Next, get your head around the science you probably haven’t heard before. Here’s a newsflash that may or may not surprise you: We humans don’t have as much free will as we think we do. Yes, you’re free to choose what you’d like to eat for dinner and where you’d like to go on your next vacation, but in terms of the really important things — your behaviors, reactions, thoughts, and mindset — many of us are essentially prisoners of our own minds.

“Due to a mix of genetic factors and external conditioning, your brain’s neuronal pathways are wired to cause you to react to various situations and stimulants in distinct ways,” Lind-Kyle explained. “Often, these reactions are not useful — in fact, they can cause your mind to become cluttered and foggy — and over time, they can have negative effects on your health and well-being. The good news is that this dysfunctional programming can be changed through a mind training process that encourages commitment, intention, attention, flexibility, and adaptability.”

Mind training? What’s that? Essentially, there are four brainwaves: beta, alpha, theta, and delta. Ideally, they should all work together in harmony, but one often dominates the others. This leads to dysfunctional thoughts and habits, and “negative feedback loops” of behavior. Mind training — a not-so-flaky form of meditation — helps you to focus on and become aware of each of these four brainwaves, thus triggering the neuroplastic function of the brain.

“Bringing your brain waves out of whack and into synchrony is a key component of really sharpening your mind,” Lind-Kyle said. “By becoming truly aware of your thought processes and emotional responses, you will become better able to identify the behaviors and reactions that are keeping you from peak mental fitness!”

Don’t underestimate the stress/aging connection. Most of us would agree that stress isn’t a good thing. But on the flip side, its effects aren’t as concrete as those of smoking, say, or eating unhealthy foods … right? Wrong, Lind-Kyle said. Stress has very real adverse effects that range from lack of energy to a compromised immune system to higher blood pressure. But of particular concern to the older section of the population are stress’s effects on the aging process. The stress chemicals that collect and circulate continually in your brain and body cause the hippocampus — which is the center for learning and memory — to degenerate.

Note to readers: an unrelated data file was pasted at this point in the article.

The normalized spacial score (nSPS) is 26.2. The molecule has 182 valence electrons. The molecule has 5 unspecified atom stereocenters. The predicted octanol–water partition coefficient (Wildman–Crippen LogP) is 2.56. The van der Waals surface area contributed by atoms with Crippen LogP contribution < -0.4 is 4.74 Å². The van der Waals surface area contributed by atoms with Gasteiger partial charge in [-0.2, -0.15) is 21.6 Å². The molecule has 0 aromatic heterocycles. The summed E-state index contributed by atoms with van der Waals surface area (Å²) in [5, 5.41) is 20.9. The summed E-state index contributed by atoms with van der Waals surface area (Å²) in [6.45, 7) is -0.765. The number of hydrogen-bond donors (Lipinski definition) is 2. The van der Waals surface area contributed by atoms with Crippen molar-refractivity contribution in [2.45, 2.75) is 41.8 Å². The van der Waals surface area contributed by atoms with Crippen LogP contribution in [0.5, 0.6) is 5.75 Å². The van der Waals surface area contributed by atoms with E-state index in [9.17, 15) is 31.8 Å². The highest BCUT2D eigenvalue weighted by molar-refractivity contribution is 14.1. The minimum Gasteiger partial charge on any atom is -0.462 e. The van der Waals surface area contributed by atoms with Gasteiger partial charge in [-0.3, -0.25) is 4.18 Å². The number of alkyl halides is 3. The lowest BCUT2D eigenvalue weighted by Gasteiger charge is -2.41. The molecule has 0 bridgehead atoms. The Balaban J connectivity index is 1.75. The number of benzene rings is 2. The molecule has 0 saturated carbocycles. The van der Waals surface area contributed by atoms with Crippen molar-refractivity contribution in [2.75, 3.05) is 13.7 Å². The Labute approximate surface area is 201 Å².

Lind-Kyle explained: “As we get older and are not as active, our repressed automatic thoughts become more pronounced, and our repressed emotional memories begin to surface. If we are not using some kind of mental training, the rush of anxiety caused by past memories increases, as do the associated brain chemicals. The resulting anxiety, stress hormones, and changes in brain chemistry accelerate the aging process, produce depression, and cause you to become less and less in touch with reality as it actually exists. So you see, it’s imperative to provide stress with an outlet — and mind training is among the most effective.”

Learn to focus your attention and quiet your mind. Try this: Look around, find an object to focus on, and try to hold your attention on it. Did you notice all the thoughts that “popped up” as you tried to focus on the object? In a very real sense, you didn’t fully see the object itself because your mind was so clouded with relating the object to other things, naming it, evaluating it, judging it, etc. Can you see how in other situations this kind of “mental jabber” increases your anxiety and prevents you from acting positively and decisively? Chances are, you spend more time rehashing the past and worrying about the future than you do dealing with the here and now. You’re trapped in a small world of your own making that only constricts with age.